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Where do we place our values?  Are blue collar, hardworking employees paid what they are worth?  Do blue collar, hardworking individuals have the protections they need?

Let me start by discussing a client I met with today.  He has been a long time worker at an Alabama company (36 years).  He is 60 years old.  He was injured on the job approximately 2 years ago.  He hurt his back, a common injury for blue collar workers.  His salary was just under $20.00/hour.

As a result of his injury, he reported it to his supervisor who told him to take advil.  They sent him to the company doctor when it got worse, and the company doctor said there was nothing wrong, of course.  Finally, after not getting the right treatment, he sought our services.  It was determined from an MRI and a surgeon that he needed surgery, but he was on blood thinners so it was risky.  He decided to take the risk because it was so hard to work with the pain.

He had the surgery, but he continues to have pain.  His doctor said he was as good as he was going to get and sent him back to work.  He can’t work as many hours (8/wk as opposed to 12/wk), and he is in constant pain with numbness down his leg.  We request a panel of four physicians (you can only request one typically, or at least that is what the defense always argues).  The panel has three known company doctors and one not known as a “company doctor”.  We select that one.

The insurance company hires an RN case manager to go to appointments and talk to the doctors and “coordinate care.”  He goes to this doctor, and the doctor says he has some other disk problems, but he won’t do surgery.  He comes to me because he’s still in significant pain and having to work because he must have the income.  He would consider disability, but he can’t afford to quit work and wait the time it takes to obtain SSD (contrary to popular belief, it’s not so easy to get on SSD, and it takes time so you need funds to survive).

I call the case manager.  I ask her, did  you ask about pain management or physical therapy?  Her answer, “No.”  I ask her her role, and as best I can tell, she takes information from my client to the doctor and reports to the insurance company.  Additionally, she schedules appointments.  She also, in my humble opinion, tries to sway the doctor against the employee (typically not hard to do since many doctors are biased against said employees).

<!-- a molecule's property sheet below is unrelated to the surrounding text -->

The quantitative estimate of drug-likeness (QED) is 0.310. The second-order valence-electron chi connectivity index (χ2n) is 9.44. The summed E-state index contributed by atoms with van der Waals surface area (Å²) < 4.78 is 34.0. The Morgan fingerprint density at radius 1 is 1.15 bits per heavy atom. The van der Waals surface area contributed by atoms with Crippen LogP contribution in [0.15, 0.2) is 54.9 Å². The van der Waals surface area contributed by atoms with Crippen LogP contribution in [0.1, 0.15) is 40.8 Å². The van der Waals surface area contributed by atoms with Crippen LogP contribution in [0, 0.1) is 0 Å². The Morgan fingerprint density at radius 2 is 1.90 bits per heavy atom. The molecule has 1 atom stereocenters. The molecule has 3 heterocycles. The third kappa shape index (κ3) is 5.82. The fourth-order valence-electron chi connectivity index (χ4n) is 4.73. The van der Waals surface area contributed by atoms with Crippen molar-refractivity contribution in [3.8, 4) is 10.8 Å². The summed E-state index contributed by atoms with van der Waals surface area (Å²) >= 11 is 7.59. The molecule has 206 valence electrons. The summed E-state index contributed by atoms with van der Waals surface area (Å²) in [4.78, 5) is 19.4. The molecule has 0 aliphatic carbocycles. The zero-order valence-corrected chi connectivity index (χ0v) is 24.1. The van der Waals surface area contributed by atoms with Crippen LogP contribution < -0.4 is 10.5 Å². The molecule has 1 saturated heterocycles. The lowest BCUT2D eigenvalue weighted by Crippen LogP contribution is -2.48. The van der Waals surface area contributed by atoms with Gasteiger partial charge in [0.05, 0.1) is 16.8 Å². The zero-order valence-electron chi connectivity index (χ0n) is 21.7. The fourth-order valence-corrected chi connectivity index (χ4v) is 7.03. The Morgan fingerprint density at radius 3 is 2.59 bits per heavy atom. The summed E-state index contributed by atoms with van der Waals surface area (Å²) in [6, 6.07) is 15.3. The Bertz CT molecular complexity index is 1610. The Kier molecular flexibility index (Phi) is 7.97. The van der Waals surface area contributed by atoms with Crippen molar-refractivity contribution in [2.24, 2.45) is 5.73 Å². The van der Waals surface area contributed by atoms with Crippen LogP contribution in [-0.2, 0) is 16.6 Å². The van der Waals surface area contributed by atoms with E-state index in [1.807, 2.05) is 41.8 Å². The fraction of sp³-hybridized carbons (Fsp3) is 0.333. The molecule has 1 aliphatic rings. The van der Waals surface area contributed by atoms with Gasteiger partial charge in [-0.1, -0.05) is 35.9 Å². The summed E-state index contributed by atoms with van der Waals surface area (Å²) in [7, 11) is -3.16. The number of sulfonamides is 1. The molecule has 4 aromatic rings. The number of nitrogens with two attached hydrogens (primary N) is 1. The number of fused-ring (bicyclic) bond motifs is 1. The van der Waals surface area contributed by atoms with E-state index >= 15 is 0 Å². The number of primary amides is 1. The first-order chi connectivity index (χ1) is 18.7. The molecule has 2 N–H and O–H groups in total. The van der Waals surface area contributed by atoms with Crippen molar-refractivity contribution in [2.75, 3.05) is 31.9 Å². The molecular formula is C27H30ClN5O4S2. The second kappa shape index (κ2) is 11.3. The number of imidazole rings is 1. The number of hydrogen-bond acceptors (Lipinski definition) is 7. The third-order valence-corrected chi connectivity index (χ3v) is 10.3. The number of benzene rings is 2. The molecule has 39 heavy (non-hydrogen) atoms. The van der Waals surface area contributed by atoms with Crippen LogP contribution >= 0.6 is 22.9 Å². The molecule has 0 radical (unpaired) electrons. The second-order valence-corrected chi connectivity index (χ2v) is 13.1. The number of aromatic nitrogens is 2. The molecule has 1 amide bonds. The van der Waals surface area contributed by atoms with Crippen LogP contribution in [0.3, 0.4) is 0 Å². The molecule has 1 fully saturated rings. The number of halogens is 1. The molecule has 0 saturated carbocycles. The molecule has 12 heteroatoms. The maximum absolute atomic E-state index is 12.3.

So, here is my client who is stuck.  Based on where he is, he can’t get medical treatment, he is having difficulty working (and the company is documenting everything to try and terminate him), and basically, his workers compensation claim is not worth a lot, especially while he’s working.  The Alabama Workers Compensation Act has not been changed since 1992, and the maximum weekly payment for Permanent Partial Disability is $220/week, less than the minimum wage.

So, here is a loyal, hard working employee who has devoted his life to his company.  He is injured while working.  His company doesn’t trust him and is trying to get rid of him.  He can’t get a fair shake from the workers compensation insurance company.  And, the workers compensation statute really doesn’t help him, and I have VERY little leverage to help him.

Again, whatever happened to doing the right thing?  Many doctors want more business from the workers compensation insurance companies so they send employees back to work instead of treating the patient.  Companies don’t show loyalty to employees who are trying hard.  Nurse case managers want more business from the insurance companies so they try to get the employee back to work.

Do some employees try to manipulate the system?  Of course.  Every industry has its manipulators.  Even CEO’s manipulate the system – see Enron, Healthsouth, Tyco, Worldcomm, Bernie Madoff, etc.  But, I submit to you that most people want to work and feel productive.  Most people don’t enjoy going to doctors.  And, if they are doing it for a workers compensation case, they are going to be sorely disappointed.

Whatever happened to trust?  Helping your fellow man?  Lifting people up?  Sitting down and communicating with your employee?  Maybe this man’s company could sit down with him and say, “What can we do to either help you get back to work pain free or help you move on with your life?”  You have devoted 36 years to us so what can we do to help you in your time of need?

Here’s a thought:  what if we considered compassion more than money?  What if compassion was the bottom line?


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